Attack of the Week: Group Messaging in WhatsApp and Signal

If you’ve read this blog before, you know that secure messaging is one of my favorite whatsapp-icontopics. However, recently I’ve been a bit disappointed. My sadness comes from the fact that lately these systems have been getting too damned good. That is, I was starting to believe that most of the interesting problems had finally been solved.

If nothing else, today’s post helped disabuse me of that notion.

This result comes from a new paper by Rösler, Mainka and Schwenk from Ruhr-Universität Bochum (affectionately known as “RUB”). The RUB paper paper takes a close look at the problem of group messaging, and finds that while messengers may be doing fine with normal (pairwise) messaging, group messaging is still kind of a hack.

If all you want is the TL;DR, here’s the headline finding: due to flaws in both Signal and WhatsApp (which I single out because I use them), it’s theoretically possible for strangers to add themselves to an encrypted group chat. However, the caveat is that these attacks are extremely difficult to pull off in practice, so nobody needs to panic. But both issues are very avoidable, and tend to undermine the logic of having an end-to-end encryption protocol in the first place. (Wired also has a good article.)

First, some background.

How do end-to-end encryption and group chats work?

In recent years we’ve seen plenty of evidence that centralized messaging servers aren’t a very good place to store confidential information. The good news is: we’re not stuck with them. One of the most promising advances in the area of secure communications has been the recent widespread deployment of end-to-end (e2e) encrypted messaging protocols. 

At a high level, e2e messaging protocols are simple: rather than sending plaintext to a server — where it can be stolen or read — the individual endpoints (typically smartphones) encrypt all of the data using keys that the server doesn’t possess. The server has a much more limited role, moving and storing only meaningless ciphertext. With plenty of caveats, this means a corrupt server shouldn’t be able to eavesdrop on the communications.

In pairwise communications (i.e., Alice communicates with only Bob) this encryption is conducted using a mix of public-key and symmetric key algorithms. One of the most popular mechanisms is the Signal protocol, which is used by Signal and WhatsApp (notable for having 1.3 billion users!) I won’t discuss the details of the Signal protocol here, except to say that it’s complicated, but it works pretty well.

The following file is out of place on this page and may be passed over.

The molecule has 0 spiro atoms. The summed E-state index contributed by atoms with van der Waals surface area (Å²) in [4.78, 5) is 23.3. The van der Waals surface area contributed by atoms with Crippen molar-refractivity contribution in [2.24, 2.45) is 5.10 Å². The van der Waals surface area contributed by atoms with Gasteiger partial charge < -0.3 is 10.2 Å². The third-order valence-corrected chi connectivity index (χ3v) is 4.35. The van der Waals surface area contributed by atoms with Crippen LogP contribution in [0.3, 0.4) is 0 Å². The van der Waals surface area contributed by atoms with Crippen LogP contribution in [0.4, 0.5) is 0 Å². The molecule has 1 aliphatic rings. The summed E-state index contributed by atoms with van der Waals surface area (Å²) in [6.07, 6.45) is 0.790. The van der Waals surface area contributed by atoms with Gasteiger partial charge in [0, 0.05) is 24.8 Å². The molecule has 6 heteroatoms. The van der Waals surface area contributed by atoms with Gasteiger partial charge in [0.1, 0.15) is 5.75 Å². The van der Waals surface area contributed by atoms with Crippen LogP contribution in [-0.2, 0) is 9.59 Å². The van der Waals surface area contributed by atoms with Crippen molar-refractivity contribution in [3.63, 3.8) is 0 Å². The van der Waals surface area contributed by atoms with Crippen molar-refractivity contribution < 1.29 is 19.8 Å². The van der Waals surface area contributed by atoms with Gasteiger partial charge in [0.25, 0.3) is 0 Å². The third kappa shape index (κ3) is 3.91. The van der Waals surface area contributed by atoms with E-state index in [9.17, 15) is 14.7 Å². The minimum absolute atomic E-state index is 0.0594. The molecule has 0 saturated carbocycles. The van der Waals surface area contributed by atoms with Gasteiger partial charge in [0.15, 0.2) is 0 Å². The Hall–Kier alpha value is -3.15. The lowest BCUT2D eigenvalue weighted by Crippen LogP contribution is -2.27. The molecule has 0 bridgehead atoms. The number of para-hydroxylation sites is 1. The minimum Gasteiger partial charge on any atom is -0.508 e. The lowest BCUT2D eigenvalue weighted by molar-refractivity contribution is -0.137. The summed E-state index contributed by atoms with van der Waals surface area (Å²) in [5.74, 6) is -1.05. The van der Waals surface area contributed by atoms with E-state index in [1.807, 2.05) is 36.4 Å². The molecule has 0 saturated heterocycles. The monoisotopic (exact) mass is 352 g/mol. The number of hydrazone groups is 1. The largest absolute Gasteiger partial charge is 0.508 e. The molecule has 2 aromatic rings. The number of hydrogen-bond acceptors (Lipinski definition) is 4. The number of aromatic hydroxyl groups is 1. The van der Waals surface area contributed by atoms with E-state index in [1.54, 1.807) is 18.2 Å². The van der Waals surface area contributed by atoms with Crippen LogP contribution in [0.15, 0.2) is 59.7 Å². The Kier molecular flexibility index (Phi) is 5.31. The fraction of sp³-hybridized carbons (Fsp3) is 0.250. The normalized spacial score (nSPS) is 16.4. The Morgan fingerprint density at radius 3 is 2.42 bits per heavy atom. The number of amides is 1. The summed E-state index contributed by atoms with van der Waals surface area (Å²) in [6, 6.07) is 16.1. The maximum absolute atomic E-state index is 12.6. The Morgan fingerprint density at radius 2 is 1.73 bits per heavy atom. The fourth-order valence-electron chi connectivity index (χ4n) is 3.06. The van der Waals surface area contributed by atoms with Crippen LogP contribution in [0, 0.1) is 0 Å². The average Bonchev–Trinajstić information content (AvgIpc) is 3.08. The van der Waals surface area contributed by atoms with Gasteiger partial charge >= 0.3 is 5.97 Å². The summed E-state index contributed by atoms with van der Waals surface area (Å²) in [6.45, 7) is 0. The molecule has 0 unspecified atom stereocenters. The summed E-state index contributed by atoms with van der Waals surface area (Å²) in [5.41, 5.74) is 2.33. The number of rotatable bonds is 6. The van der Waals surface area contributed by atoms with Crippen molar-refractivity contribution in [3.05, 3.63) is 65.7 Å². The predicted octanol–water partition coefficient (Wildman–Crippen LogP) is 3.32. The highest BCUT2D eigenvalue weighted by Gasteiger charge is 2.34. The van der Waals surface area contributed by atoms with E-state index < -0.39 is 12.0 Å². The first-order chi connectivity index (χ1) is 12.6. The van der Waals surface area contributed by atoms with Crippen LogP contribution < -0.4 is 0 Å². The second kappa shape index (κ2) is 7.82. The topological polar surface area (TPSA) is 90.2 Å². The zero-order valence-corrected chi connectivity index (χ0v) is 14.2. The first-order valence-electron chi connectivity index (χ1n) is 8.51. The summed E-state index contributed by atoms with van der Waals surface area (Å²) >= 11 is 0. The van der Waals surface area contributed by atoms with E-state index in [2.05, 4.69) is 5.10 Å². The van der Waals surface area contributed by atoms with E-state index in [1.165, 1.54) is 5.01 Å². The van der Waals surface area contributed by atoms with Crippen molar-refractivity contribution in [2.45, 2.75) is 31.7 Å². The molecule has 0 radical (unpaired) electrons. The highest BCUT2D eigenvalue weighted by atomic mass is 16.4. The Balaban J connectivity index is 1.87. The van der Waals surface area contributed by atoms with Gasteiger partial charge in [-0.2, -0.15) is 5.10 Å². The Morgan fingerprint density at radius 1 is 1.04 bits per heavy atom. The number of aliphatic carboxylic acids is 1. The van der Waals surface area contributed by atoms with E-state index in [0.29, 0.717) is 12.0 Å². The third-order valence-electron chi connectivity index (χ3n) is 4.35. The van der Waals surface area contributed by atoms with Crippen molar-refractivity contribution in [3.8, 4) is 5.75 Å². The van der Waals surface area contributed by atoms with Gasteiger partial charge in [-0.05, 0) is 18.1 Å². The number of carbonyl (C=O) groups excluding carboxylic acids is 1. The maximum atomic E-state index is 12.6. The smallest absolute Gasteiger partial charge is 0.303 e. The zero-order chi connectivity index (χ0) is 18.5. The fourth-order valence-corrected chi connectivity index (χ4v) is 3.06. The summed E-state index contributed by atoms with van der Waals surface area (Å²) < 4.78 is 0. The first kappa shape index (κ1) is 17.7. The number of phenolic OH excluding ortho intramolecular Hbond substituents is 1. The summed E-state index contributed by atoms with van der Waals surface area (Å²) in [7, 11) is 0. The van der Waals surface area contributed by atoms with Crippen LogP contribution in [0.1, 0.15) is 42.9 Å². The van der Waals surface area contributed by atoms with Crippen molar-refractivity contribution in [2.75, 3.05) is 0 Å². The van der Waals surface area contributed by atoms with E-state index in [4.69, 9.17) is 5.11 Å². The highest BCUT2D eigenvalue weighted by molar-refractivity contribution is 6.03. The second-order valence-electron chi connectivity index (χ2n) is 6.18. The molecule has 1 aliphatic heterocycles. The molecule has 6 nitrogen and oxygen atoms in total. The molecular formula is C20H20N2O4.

A fly in the ointment is that the standard Signal protocol doesn’t work quite as well for group messaging, primarily because it’s not optimized for broadcasting messages to many users.

To handle that popular case, both WhatsApp and Signal use a small hack. It works like this: each group member generates a single “group key” that this member will use to encrypt all of her messages to everyone else in the group. When a new member joins, everyone who is already in the group needs to send a copy of their group key to the new member (using the normal Signal pairwise encryption protocol). This greatly simplifies the operation of group chats, while ensuring that they’re still end-to-end encrypted.

How do members know when to add a new user to their chat?

Here is where things get problematic.

From a UX perspective, the idea is that only one person actually initiates the adding of a new group member. This person is called the “administrator”. This administrator is the only human being who should actually do anything — yet, her one click must cause some automated action on the part of every other group members’ devices. That is, in response to the administrator’s trigger, all devices in the group chat must send their keys to this new group member.

IMG_1291
Notification messages in WhatsApp.

(In Signal, every group member is an administrator. In WhatsApp it’s just a subset of the members.)

The trigger is implemented using a special kind of message called (unimaginatively) a “group management message”. When I, as an administrator, add Tom to a group, my phone sends a group management message to all the existing group members. This instructs them to send their keys to Tom — and to notify the members visually so that they know Tom is now part of the group. Obviously this should only happen if I really did add Tom, and not if some outsider (like that sneaky bastard Tom himself!) tries to add Tom.

And this is where things get problematic.

Ok, what’s the problem?

According to the RUB paper, both Signal and WhatsApp fail to properly authenticate group management messages.

The upshot is that, at least in theory, this makes it possible for an unauthorized person — not a group administrator, possibly not even a member of the group — to add someone to your group chat.

The issues here are slightly different between Signal and WhatsApp. To paraphrase Tolstoy, every working implementation is alike, but every broken one is broken in its own way. And WhatsApp’s implementation is somewhat worse than Signal. Here I’ll break them down.

Signal. Signal takes a pragmatic (and reasonable) approach to group management. In Signal, every group member is considered an administrator — which means that any member can add a new member. Thus if I’m a member of a group, I can add a new member by sending a group management message to every other member. These messages are sent encrypted via the normal (pairwise) Signal protocol.